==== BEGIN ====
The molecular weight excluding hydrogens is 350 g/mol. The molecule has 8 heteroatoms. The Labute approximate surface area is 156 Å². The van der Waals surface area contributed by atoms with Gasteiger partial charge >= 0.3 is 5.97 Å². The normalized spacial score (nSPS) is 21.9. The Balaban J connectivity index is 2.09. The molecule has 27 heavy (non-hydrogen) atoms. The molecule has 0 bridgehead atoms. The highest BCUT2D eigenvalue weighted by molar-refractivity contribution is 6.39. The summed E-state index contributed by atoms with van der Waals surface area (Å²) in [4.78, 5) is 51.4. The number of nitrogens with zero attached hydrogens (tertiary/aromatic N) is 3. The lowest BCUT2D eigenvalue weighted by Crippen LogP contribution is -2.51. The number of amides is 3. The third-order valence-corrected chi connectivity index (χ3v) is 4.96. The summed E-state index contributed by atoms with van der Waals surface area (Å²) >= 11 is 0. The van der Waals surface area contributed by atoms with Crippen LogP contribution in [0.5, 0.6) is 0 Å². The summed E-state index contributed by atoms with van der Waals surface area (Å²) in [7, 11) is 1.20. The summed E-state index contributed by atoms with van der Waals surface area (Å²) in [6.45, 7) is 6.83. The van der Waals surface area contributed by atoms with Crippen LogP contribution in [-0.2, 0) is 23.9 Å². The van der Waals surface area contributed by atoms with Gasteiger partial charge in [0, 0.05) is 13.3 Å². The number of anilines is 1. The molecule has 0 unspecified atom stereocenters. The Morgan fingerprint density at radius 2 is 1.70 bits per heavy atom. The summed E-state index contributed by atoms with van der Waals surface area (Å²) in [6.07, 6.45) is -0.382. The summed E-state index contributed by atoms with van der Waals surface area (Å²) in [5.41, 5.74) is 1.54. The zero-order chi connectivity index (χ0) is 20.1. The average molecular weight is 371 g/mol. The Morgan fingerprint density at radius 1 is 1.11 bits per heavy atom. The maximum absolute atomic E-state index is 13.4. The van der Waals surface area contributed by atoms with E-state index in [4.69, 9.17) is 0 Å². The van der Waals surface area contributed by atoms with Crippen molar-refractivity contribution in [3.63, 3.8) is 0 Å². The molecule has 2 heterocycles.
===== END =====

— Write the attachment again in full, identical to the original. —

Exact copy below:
The molecular weight excluding hydrogens is 350 g/mol. The molecule has 8 heteroatoms. The Labute approximate surface area is 156 Å². The van der Waals surface area contributed by atoms with Gasteiger partial charge >= 0.3 is 5.97 Å². The normalized spacial score (nSPS) is 21.9. The Balaban J connectivity index is 2.09. The molecule has 27 heavy (non-hydrogen) atoms. The molecule has 0 bridgehead atoms. The highest BCUT2D eigenvalue weighted by molar-refractivity contribution is 6.39. The summed E-state index contributed by atoms with van der Waals surface area (Å²) in [4.78, 5) is 51.4. The number of nitrogens with zero attached hydrogens (tertiary/aromatic N) is 3. The lowest BCUT2D eigenvalue weighted by Crippen LogP contribution is -2.51. The number of amides is 3. The third-order valence-corrected chi connectivity index (χ3v) is 4.96. The summed E-state index contributed by atoms with van der Waals surface area (Å²) >= 11 is 0. The van der Waals surface area contributed by atoms with Crippen LogP contribution in [0.5, 0.6) is 0 Å². The summed E-state index contributed by atoms with van der Waals surface area (Å²) in [7, 11) is 1.20. The summed E-state index contributed by atoms with van der Waals surface area (Å²) in [6.45, 7) is 6.83. The van der Waals surface area contributed by atoms with Crippen LogP contribution in [-0.2, 0) is 23.9 Å². The van der Waals surface area contributed by atoms with Gasteiger partial charge in [0, 0.05) is 13.3 Å². The number of anilines is 1. The molecule has 0 unspecified atom stereocenters. The Morgan fingerprint density at radius 2 is 1.70 bits per heavy atom. The summed E-state index contributed by atoms with van der Waals surface area (Å²) in [6.07, 6.45) is -0.382. The summed E-state index contributed by atoms with van der Waals surface area (Å²) in [5.41, 5.74) is 1.54. The zero-order chi connectivity index (χ0) is 20.1. The average molecular weight is 371 g/mol. The Morgan fingerprint density at radius 1 is 1.11 bits per heavy atom. The maximum absolute atomic E-state index is 13.4. The van der Waals surface area contributed by atoms with E-state index in [4.69, 9.17) is 0 Å². The van der Waals surface area contributed by atoms with Crippen molar-refractivity contribution in [3.63, 3.8) is 0 Å². The molecule has 2 heterocycles.